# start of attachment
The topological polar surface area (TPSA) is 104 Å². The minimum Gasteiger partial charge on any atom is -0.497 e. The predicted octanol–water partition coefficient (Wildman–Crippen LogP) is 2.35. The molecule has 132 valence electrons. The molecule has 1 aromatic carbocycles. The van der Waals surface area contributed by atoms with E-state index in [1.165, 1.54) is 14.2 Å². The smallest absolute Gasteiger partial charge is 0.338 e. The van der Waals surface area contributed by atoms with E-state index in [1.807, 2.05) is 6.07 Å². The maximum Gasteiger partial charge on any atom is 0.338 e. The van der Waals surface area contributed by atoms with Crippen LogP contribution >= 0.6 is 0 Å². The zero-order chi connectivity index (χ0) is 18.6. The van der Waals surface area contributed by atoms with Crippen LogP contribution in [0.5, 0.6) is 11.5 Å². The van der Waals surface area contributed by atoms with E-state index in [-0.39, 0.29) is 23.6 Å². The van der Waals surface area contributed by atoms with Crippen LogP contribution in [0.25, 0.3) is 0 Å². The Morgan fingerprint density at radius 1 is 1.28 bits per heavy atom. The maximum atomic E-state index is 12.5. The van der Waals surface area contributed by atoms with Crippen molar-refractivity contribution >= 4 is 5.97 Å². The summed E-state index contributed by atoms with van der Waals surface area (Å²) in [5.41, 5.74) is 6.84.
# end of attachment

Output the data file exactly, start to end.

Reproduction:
The topological polar surface area (TPSA) is 104 Å². The minimum Gasteiger partial charge on any atom is -0.497 e. The predicted octanol–water partition coefficient (Wildman–Crippen LogP) is 2.35. The molecule has 132 valence electrons. The molecule has 1 aromatic carbocycles. The van der Waals surface area contributed by atoms with E-state index in [1.165, 1.54) is 14.2 Å². The smallest absolute Gasteiger partial charge is 0.338 e. The van der Waals surface area contributed by atoms with E-state index in [1.807, 2.05) is 6.07 Å². The maximum Gasteiger partial charge on any atom is 0.338 e. The van der Waals surface area contributed by atoms with Crippen LogP contribution >= 0.6 is 0 Å². The zero-order chi connectivity index (χ0) is 18.6. The van der Waals surface area contributed by atoms with Crippen LogP contribution in [0.5, 0.6) is 11.5 Å². The van der Waals surface area contributed by atoms with E-state index in [-0.39, 0.29) is 23.6 Å². The van der Waals surface area contributed by atoms with Crippen LogP contribution in [0.25, 0.3) is 0 Å². The Morgan fingerprint density at radius 1 is 1.28 bits per heavy atom. The maximum atomic E-state index is 12.5. The van der Waals surface area contributed by atoms with Crippen molar-refractivity contribution >= 4 is 5.97 Å². The summed E-state index contributed by atoms with van der Waals surface area (Å²) in [5.41, 5.74) is 6.84.